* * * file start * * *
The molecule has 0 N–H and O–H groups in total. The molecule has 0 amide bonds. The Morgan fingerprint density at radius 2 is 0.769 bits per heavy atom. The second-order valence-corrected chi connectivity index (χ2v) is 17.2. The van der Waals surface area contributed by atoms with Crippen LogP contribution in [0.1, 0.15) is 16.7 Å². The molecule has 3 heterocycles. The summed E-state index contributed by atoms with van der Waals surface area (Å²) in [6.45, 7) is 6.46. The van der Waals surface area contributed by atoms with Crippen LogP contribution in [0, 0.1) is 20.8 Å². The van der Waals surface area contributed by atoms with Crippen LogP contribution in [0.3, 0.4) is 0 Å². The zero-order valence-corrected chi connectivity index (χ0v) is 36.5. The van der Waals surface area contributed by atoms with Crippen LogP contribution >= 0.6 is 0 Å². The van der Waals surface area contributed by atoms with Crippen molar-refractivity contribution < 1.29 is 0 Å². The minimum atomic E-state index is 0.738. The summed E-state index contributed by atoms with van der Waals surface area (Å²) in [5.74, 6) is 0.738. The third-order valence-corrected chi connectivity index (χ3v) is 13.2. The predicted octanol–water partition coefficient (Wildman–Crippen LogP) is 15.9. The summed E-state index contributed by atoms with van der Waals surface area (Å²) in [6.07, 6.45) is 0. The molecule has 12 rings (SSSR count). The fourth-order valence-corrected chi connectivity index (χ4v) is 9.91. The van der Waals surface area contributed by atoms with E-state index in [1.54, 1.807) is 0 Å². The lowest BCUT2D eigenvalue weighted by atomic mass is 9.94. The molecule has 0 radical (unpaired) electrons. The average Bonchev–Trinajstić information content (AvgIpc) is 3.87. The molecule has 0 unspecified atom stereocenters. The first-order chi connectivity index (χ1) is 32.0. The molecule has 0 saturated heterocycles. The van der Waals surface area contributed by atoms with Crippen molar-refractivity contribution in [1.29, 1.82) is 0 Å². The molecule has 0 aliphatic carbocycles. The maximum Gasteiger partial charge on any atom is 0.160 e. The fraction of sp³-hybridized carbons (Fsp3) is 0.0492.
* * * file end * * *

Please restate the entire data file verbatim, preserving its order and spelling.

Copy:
The molecule has 0 N–H and O–H groups in total. The molecule has 0 amide bonds. The Morgan fingerprint density at radius 2 is 0.769 bits per heavy atom. The second-order valence-corrected chi connectivity index (χ2v) is 17.2. The van der Waals surface area contributed by atoms with Crippen LogP contribution in [0.1, 0.15) is 16.7 Å². The molecule has 3 heterocycles. The summed E-state index contributed by atoms with van der Waals surface area (Å²) in [6.45, 7) is 6.46. The van der Waals surface area contributed by atoms with Crippen LogP contribution in [0, 0.1) is 20.8 Å². The van der Waals surface area contributed by atoms with Crippen LogP contribution in [0.3, 0.4) is 0 Å². The zero-order valence-corrected chi connectivity index (χ0v) is 36.5. The van der Waals surface area contributed by atoms with Crippen LogP contribution >= 0.6 is 0 Å². The van der Waals surface area contributed by atoms with Crippen molar-refractivity contribution < 1.29 is 0 Å². The minimum atomic E-state index is 0.738. The summed E-state index contributed by atoms with van der Waals surface area (Å²) in [5.74, 6) is 0.738. The third-order valence-corrected chi connectivity index (χ3v) is 13.2. The predicted octanol–water partition coefficient (Wildman–Crippen LogP) is 15.9. The summed E-state index contributed by atoms with van der Waals surface area (Å²) in [6.07, 6.45) is 0. The molecule has 12 rings (SSSR count). The fourth-order valence-corrected chi connectivity index (χ4v) is 9.91. The van der Waals surface area contributed by atoms with E-state index in [1.54, 1.807) is 0 Å². The lowest BCUT2D eigenvalue weighted by atomic mass is 9.94. The molecule has 0 radical (unpaired) electrons. The average Bonchev–Trinajstić information content (AvgIpc) is 3.87. The molecule has 0 unspecified atom stereocenters. The first-order chi connectivity index (χ1) is 32.0. The molecule has 0 saturated heterocycles. The van der Waals surface area contributed by atoms with Crippen molar-refractivity contribution in [1.29, 1.82) is 0 Å². The molecule has 0 aliphatic carbocycles. The maximum Gasteiger partial charge on any atom is 0.160 e. The fraction of sp³-hybridized carbons (Fsp3) is 0.0492.